Previous research found that burdens are put on relatives to patients with serious mental illness. A majority of the studies have described the situation of being a husband/wife or parent of someone who is mentally ill. However, little is known about the perspective of childhood experiences and the effect on adult life from having a parent with mental illness. Hence, the purpose of this review was to investigate experiences of having a parent with serious mental illness.
We used a qualitative interpretive meta-synthesis. Five relevant databases were chosen: Cumulative Index to Nursing and Allied Health Literature, MEDLINE, PsycINFO, PubMed and Psychology and Behavioral Sciences Collection. We found 4302 studies in our initial search. Fourteen met the inclusion criteria and the quality assessment.
The findings are presented in four themes: (1) Growing up in a dysfunctional home environment; (2) The child’s feelings and thoughts; (3) The need of support; and (4) The lingering effects in adult life.
We found that experiences of growing up in a dysfunctional home can result in relational issues later in life and that the need for support can persist into adult life. This has implications for clinical practice when encountering these patients.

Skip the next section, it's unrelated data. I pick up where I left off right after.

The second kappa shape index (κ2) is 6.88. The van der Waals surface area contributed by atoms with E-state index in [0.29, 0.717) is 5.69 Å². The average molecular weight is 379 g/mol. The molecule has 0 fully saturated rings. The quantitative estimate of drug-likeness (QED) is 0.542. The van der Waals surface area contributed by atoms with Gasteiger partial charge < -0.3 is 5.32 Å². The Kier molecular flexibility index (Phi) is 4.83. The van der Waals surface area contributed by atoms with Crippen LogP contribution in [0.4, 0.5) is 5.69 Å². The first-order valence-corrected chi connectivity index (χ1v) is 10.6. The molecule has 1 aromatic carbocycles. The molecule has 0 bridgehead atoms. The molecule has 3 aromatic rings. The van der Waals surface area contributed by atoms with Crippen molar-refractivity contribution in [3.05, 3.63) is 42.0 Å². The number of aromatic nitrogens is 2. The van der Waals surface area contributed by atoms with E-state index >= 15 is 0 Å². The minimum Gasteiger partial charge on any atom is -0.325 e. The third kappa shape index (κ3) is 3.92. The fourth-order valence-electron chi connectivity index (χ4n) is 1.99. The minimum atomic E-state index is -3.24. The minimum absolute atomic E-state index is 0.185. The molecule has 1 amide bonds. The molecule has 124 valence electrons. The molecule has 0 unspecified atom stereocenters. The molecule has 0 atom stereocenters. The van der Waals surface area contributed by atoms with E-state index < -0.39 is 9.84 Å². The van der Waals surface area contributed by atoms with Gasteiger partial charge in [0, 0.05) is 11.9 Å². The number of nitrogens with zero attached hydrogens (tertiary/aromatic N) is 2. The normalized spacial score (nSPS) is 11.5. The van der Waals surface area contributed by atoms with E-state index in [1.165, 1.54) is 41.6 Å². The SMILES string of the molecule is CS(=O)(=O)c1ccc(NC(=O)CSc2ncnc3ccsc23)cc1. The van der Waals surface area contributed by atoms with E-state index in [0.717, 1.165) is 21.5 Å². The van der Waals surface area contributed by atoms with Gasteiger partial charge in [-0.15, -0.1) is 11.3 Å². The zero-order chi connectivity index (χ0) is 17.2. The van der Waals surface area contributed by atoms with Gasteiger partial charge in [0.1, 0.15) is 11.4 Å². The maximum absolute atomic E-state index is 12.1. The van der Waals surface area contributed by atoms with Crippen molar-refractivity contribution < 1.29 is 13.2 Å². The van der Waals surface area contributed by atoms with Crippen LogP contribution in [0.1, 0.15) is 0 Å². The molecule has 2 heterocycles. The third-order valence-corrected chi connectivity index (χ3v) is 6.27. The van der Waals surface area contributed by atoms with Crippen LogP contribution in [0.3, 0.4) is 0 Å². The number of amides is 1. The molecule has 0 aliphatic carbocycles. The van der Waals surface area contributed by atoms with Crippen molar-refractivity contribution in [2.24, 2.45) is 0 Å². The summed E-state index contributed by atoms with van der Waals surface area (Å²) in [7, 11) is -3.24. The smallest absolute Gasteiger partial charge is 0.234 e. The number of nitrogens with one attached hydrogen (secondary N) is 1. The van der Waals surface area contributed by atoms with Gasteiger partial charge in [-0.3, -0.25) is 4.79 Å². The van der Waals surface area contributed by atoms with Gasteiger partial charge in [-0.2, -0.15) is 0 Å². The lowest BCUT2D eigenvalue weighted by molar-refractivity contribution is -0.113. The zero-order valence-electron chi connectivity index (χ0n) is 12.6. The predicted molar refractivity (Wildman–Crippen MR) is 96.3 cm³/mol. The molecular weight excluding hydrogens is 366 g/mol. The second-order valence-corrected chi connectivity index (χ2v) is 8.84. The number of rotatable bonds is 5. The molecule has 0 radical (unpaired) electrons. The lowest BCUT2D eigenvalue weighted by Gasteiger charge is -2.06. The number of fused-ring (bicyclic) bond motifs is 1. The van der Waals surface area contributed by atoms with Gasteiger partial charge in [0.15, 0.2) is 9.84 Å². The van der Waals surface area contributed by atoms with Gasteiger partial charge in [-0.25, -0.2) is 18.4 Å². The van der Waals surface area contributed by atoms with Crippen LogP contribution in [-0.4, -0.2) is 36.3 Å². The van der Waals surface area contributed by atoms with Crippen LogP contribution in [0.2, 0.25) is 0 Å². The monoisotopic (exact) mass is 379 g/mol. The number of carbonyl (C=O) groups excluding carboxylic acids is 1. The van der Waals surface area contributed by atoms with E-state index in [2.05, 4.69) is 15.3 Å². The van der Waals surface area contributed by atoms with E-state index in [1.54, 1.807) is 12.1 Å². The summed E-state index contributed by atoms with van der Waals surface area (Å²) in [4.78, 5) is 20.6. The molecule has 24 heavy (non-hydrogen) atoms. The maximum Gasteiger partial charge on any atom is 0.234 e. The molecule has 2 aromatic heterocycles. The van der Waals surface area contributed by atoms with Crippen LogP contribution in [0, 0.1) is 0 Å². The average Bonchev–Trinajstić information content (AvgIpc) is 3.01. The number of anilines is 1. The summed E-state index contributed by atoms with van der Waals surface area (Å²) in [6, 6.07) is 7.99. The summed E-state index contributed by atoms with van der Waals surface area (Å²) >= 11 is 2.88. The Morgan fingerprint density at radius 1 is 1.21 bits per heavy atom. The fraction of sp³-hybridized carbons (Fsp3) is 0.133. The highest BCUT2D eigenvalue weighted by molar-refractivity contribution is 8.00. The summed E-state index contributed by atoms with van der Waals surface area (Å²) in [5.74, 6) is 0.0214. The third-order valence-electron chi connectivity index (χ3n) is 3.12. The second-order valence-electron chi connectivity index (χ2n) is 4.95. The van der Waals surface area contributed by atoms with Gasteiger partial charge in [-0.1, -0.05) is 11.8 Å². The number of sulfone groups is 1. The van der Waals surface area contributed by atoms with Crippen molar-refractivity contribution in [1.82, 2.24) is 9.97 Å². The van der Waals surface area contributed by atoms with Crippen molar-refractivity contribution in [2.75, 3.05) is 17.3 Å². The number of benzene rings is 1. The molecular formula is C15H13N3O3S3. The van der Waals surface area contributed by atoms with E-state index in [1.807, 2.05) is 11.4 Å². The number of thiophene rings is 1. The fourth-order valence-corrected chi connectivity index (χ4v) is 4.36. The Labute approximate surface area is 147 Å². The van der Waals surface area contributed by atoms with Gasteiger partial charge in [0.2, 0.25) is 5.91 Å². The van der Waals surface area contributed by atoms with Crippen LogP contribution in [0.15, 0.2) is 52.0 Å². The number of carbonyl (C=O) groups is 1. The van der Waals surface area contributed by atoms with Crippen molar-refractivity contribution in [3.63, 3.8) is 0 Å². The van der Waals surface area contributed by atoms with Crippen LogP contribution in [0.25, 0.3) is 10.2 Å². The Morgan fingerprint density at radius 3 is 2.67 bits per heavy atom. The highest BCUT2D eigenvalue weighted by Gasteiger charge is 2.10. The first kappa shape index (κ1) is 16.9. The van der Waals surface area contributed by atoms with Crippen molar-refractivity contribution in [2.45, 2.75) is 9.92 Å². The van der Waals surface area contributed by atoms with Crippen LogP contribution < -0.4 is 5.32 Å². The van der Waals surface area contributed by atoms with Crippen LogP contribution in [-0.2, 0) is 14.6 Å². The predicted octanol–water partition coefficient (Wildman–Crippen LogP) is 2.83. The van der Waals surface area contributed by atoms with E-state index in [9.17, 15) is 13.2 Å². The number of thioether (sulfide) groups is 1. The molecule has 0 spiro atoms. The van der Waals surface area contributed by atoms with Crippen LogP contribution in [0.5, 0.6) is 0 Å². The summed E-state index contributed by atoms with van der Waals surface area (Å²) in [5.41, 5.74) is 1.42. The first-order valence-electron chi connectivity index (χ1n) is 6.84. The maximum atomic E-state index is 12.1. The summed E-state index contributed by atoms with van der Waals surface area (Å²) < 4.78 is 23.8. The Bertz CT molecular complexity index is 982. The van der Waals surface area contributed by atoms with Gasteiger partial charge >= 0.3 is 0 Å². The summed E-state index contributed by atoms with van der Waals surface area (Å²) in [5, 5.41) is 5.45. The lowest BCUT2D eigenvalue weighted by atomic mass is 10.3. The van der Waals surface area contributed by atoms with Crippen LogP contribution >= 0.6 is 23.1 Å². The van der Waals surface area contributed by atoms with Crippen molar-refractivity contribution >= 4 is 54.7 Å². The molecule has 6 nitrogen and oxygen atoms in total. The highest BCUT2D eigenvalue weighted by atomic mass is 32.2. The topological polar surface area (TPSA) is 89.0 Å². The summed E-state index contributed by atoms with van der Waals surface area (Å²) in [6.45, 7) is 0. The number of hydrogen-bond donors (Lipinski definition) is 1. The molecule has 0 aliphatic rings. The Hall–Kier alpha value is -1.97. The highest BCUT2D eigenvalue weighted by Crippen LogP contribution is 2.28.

There is a growing body of literature that recognizes the importance of investigating the perspective of the burden put on relatives to patients with mental illness (Ewertzon et al. 2010; Mignone et al. 2017; Richert et al. 2018). A qualitative interview study reported that relatives often felt worried and stressed from being afraid that the family member would commit suicide (Treanor et al. 2013). That study also found that, even though relatives accepted and comprehended the situation resulting from the illness, they still expressed feelings of anger, frustration and hopelessness. Another study found that relatives demonstrate difficulties in letting go of control when ill relatives are expressing suicidal thoughts. Likewise, Weimand et al. (2013) pinpointed the difficulties for relatives in finding a balance between letting the ill person live an independent life and managing insights into the ill person’s treatment, daily life and economy. The situation of the patients also affects the relatives’ own life. Stjernswärd and Östman (2008) found that relatives to persons with depression expressed feelings of not being able to live their own lives autonomously. The needs of the relatives became secondary and relatives constantly felt worried, angry, frustrated and exhausted. Moreover, the relatives were also made to take the majority of the responsibility at home and felt that their role and wellbeing affected their private, social and work life. Ewertzon (2012) reported conflicting emotions among siblings to people with psychosis, as they wanted to be present for their sibling, but at the same time, strived for independence in their own life. It was reported that being engaged in the life of the ill sibling was time consuming and required an adjustment in their life to the condition of the sibling, which resulted in feelings of being lonely.